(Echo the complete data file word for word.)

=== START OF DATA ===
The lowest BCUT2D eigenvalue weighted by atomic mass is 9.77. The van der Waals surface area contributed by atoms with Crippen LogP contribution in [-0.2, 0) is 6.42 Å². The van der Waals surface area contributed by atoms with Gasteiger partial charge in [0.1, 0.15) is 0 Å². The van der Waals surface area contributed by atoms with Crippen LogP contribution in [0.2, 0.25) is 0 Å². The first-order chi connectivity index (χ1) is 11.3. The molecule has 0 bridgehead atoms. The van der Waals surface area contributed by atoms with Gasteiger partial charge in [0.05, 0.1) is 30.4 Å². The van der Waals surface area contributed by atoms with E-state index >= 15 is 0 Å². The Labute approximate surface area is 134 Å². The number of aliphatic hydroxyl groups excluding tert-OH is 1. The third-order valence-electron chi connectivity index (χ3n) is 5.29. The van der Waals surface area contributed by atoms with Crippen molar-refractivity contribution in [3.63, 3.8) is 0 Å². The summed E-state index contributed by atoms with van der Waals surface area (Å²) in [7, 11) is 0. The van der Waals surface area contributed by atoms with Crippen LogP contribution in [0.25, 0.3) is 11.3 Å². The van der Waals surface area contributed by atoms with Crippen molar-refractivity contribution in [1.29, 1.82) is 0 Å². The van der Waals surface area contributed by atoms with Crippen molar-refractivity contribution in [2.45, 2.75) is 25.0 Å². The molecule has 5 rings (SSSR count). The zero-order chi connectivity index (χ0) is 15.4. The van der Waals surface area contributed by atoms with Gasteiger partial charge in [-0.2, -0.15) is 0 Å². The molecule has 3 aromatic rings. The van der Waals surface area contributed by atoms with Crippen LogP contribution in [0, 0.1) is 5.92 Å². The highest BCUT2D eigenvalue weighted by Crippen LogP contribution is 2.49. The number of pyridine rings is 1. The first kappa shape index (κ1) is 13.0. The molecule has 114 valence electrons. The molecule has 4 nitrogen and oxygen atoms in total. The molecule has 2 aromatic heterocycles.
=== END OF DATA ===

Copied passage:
The lowest BCUT2D eigenvalue weighted by atomic mass is 9.77. The van der Waals surface area contributed by atoms with Crippen LogP contribution in [-0.2, 0) is 6.42 Å². The van der Waals surface area contributed by atoms with Gasteiger partial charge in [0.1, 0.15) is 0 Å². The van der Waals surface area contributed by atoms with Crippen LogP contribution in [0.2, 0.25) is 0 Å². The first-order chi connectivity index (χ1) is 11.3. The molecule has 0 bridgehead atoms. The van der Waals surface area contributed by atoms with Gasteiger partial charge in [0.05, 0.1) is 30.4 Å². The van der Waals surface area contributed by atoms with E-state index >= 15 is 0 Å². The Labute approximate surface area is 134 Å². The number of aliphatic hydroxyl groups excluding tert-OH is 1. The third-order valence-electron chi connectivity index (χ3n) is 5.29. The van der Waals surface area contributed by atoms with Crippen molar-refractivity contribution in [3.63, 3.8) is 0 Å². The summed E-state index contributed by atoms with van der Waals surface area (Å²) in [7, 11) is 0. The van der Waals surface area contributed by atoms with Crippen LogP contribution in [0.25, 0.3) is 11.3 Å². The van der Waals surface area contributed by atoms with Crippen molar-refractivity contribution in [1.29, 1.82) is 0 Å². The van der Waals surface area contributed by atoms with Crippen molar-refractivity contribution in [2.45, 2.75) is 25.0 Å². The molecule has 5 rings (SSSR count). The zero-order chi connectivity index (χ0) is 15.4. The van der Waals surface area contributed by atoms with Gasteiger partial charge in [-0.2, -0.15) is 0 Å². The molecule has 3 aromatic rings. The van der Waals surface area contributed by atoms with Crippen LogP contribution in [0, 0.1) is 5.92 Å². The highest BCUT2D eigenvalue weighted by Crippen LogP contribution is 2.49. The number of pyridine rings is 1. The first kappa shape index (κ1) is 13.0. The molecule has 114 valence electrons. The molecule has 4 nitrogen and oxygen atoms in total. The molecule has 2 aromatic heterocycles.